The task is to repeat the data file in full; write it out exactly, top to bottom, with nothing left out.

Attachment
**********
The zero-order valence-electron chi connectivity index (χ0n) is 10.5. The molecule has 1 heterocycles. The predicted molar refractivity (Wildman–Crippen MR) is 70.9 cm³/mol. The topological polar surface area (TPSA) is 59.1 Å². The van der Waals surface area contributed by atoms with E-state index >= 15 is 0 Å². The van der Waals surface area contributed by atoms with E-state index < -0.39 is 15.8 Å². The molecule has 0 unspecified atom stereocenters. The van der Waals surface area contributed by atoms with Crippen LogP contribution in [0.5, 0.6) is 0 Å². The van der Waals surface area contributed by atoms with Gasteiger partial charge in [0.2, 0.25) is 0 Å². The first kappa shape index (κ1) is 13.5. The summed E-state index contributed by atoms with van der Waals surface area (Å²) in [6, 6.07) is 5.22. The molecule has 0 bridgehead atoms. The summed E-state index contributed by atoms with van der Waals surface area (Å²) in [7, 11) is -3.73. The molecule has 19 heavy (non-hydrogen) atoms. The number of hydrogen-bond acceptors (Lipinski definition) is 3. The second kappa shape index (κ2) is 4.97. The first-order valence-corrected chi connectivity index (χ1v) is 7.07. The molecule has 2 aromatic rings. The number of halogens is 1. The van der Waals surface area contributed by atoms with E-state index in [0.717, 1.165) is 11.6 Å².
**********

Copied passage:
The zero-order valence-electron chi connectivity index (χ0n) is 10.5. The molecule has 1 heterocycles. The predicted molar refractivity (Wildman–Crippen MR) is 70.9 cm³/mol. The topological polar surface area (TPSA) is 59.1 Å². The van der Waals surface area contributed by atoms with E-state index >= 15 is 0 Å². The van der Waals surface area contributed by atoms with E-state index < -0.39 is 15.8 Å². The molecule has 0 unspecified atom stereocenters. The van der Waals surface area contributed by atoms with Crippen LogP contribution in [0.5, 0.6) is 0 Å². The van der Waals surface area contributed by atoms with Gasteiger partial charge in [0.2, 0.25) is 0 Å². The first kappa shape index (κ1) is 13.5. The summed E-state index contributed by atoms with van der Waals surface area (Å²) in [6, 6.07) is 5.22. The molecule has 0 bridgehead atoms. The summed E-state index contributed by atoms with van der Waals surface area (Å²) in [7, 11) is -3.73. The molecule has 19 heavy (non-hydrogen) atoms. The number of hydrogen-bond acceptors (Lipinski definition) is 3. The second kappa shape index (κ2) is 4.97. The first-order valence-corrected chi connectivity index (χ1v) is 7.07. The molecule has 2 aromatic rings. The number of halogens is 1. The van der Waals surface area contributed by atoms with E-state index in [0.717, 1.165) is 11.6 Å².